But last December, Shiffrin beat Vonn at her own game, winning the downhill title at the International Ski Federation (FIS) Alpine Skiing World Cup in Lake Louise, Canada, while Vonn tied for 12th. Shiffrin will try to become the first female skier to win gold medals in both slalom and downhill since Rosi Mittermaier at Innsbruck 1976.

In a handful of sports, South Korea will be represented by naturalized athletes -- those born outside the country who have since acquired South Korean passports via a special process.

The men's and women's hockey teams have each added a handful of North American-born players, in hopes of boosting their competitiveness in their Olympic debuts.

Canadian-born goalie Matt Dalton is easily the best player on the men's side, and he must continue to be so if South Korea are to have any fighting chance against Canada, the world No. 1 and two-time defending Olympic champion, the Czech Republic (world No. 6) and Switzerland (No. 7), in the preliminary round.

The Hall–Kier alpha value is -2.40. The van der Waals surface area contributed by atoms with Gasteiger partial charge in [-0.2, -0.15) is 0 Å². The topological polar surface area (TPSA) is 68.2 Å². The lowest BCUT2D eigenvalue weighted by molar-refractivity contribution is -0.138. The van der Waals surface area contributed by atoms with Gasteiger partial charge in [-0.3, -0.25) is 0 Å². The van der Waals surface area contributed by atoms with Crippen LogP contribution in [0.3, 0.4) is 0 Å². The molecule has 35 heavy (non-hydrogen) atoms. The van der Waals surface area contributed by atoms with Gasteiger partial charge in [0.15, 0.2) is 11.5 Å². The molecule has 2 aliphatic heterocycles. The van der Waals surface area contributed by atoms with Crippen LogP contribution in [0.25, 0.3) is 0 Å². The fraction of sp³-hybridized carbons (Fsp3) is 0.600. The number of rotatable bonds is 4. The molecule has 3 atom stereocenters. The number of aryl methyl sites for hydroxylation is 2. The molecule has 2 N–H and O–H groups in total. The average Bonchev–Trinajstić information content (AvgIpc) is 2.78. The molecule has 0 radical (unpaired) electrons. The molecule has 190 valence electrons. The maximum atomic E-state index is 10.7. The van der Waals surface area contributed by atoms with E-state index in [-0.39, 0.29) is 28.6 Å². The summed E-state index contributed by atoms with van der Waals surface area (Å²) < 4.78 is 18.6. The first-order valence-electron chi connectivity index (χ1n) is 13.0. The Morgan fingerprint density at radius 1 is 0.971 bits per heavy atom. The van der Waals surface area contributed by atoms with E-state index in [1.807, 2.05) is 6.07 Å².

A pair of cousins from Canada, Michael Swift and Bryan Young, are also key members of the team. Swift, a high-scoring, hard-nosed forward, is joined on the attack by American-born Mike Testwuide. Young is a defenseman, alongside fellow Canadian-natives Eric Regan and Alex Plante.

In this EPA file photo taken Dec. 16, 2017, South Korean goalie Matt Dalton makes a save against Sweden during the teams' Channel One Cup game at VTB Ice Palace in Moscow. (Yonhap)

The women's team features foreign-born players of Korean descent, such as forwards Danelle Im and Caroline Park, who both have roots in Canada. Forward Randi Griffin was born in North Carolina to a Korean mother and an American father, while rearguard Marissa Brandt was born in Korea but was adopted by an American family as an infant.

In luge, South Korea has added former world junior champion Aileen Frisch, originally from Germany. In biathlon, Russian-born Anna Frolina, a member of the 2009 world championship-winning relay team, will now represent South Korea. There are three other Russian-turned-South Korean biathletes: Ekaterina Avvakumova, Alexander Starodubets and Timofey Lapshin.

In figure skating, U.S.-born Alexander Gamelin acquired his South Korean citizenship last July, so he could skate alongside his partner Min Yu-ra in ice dance. Gamelin and Min have been skating together since 2015 as a South Korean tandem, but both had to have South Korean passports to compete at the Olympics.